PARKER v. BROWN
In 1933, the state of California enacted the California Prorate Act. The Act restricted competition among producers in order to stabilize prices. Brown, a raisin producer, attempted to enjoin enforcement of the Act on the ground that he was sustaining irreparable economic injuries under the program because of its regulations on contracts.
Did the California Act violate the Commerce Clause?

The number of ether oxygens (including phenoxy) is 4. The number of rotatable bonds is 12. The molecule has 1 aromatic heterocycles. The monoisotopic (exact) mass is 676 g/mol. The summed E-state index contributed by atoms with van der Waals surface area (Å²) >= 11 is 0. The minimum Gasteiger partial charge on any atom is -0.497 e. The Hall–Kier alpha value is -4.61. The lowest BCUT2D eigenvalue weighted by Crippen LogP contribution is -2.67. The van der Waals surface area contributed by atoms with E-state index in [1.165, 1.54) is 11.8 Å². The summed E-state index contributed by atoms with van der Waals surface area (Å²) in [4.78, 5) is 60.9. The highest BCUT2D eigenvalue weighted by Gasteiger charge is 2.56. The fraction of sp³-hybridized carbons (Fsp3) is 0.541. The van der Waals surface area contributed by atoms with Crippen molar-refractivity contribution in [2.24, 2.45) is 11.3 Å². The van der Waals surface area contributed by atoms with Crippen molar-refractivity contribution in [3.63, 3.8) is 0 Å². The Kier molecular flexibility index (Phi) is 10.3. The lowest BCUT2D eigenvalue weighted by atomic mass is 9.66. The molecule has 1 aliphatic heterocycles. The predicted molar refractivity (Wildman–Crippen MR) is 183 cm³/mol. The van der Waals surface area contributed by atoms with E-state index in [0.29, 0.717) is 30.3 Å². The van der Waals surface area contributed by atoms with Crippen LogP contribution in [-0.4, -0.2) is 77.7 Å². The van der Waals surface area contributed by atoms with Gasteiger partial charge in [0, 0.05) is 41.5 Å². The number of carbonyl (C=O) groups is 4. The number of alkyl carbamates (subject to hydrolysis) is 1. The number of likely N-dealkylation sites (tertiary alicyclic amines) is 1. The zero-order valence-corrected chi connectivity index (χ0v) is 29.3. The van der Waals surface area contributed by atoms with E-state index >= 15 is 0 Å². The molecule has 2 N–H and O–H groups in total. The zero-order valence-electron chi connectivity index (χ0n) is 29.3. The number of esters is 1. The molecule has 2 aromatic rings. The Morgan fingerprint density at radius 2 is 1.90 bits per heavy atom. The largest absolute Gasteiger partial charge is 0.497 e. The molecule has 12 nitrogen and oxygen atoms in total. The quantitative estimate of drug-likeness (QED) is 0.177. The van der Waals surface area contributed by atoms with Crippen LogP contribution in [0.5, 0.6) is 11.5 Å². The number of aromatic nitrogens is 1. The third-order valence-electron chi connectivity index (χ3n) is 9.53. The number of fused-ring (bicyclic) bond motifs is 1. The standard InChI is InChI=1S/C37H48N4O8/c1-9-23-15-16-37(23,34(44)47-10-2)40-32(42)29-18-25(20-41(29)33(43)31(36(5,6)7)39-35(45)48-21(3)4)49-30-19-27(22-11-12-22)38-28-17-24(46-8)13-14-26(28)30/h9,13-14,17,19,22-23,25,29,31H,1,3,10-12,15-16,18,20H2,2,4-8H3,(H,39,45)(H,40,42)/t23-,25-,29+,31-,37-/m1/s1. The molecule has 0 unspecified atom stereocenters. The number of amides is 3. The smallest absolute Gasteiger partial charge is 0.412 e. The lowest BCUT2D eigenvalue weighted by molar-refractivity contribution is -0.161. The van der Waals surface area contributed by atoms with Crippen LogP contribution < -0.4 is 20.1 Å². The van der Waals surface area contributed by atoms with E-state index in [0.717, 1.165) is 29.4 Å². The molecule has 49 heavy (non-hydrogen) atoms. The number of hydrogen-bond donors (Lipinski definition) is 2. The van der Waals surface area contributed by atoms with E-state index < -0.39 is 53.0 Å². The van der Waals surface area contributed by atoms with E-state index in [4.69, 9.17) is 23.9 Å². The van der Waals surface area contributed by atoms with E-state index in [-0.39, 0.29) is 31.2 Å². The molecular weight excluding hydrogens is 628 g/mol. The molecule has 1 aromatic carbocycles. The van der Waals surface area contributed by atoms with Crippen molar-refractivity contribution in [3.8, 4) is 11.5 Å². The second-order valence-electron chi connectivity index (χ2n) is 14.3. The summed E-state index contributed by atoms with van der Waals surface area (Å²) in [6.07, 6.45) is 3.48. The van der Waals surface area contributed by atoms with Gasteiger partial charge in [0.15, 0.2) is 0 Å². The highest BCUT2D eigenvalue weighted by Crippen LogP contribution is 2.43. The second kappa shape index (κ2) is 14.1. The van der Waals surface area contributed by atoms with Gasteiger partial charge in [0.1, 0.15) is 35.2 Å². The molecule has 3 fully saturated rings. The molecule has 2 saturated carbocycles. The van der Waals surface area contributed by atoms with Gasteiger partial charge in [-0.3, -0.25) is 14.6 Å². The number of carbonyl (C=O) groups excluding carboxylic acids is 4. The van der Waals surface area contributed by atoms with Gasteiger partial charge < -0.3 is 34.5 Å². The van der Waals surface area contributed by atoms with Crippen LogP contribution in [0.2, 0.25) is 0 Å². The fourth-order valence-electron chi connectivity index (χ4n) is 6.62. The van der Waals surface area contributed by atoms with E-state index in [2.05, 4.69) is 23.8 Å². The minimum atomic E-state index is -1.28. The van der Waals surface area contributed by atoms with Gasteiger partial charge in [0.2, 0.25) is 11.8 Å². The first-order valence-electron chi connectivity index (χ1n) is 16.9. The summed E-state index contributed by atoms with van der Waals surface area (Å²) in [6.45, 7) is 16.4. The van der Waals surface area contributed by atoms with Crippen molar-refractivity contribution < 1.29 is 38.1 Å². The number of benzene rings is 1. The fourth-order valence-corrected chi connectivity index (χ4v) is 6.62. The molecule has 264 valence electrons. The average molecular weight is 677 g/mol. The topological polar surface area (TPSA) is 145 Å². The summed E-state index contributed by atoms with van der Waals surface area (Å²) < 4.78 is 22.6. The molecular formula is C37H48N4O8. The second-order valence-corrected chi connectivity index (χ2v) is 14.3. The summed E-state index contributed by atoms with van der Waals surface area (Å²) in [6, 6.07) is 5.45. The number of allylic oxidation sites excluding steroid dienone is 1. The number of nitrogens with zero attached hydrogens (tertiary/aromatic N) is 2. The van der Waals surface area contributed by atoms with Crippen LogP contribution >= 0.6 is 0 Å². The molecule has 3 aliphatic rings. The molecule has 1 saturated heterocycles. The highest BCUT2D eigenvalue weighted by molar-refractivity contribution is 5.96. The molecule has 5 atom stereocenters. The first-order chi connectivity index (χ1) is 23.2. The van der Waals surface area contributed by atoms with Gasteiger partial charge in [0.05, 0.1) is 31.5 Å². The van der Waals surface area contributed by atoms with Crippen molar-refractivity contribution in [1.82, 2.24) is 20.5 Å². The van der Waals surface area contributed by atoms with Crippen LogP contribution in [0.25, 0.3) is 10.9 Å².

In a unanimous decision, the Court held that the program created by the California Prorate Act of 1933 was a regulation of state industry of local concern that did not impair national control over commerce. The Court noted that states had authority to regulate local matters so long as they did not materially obstruct commerce. The Court also found that the effects of the California Act paralleled the desired effects of congressional legislation. Since both California and the Congress were attempting to stabilize agricultural prices, no conflict between local and national interests was present.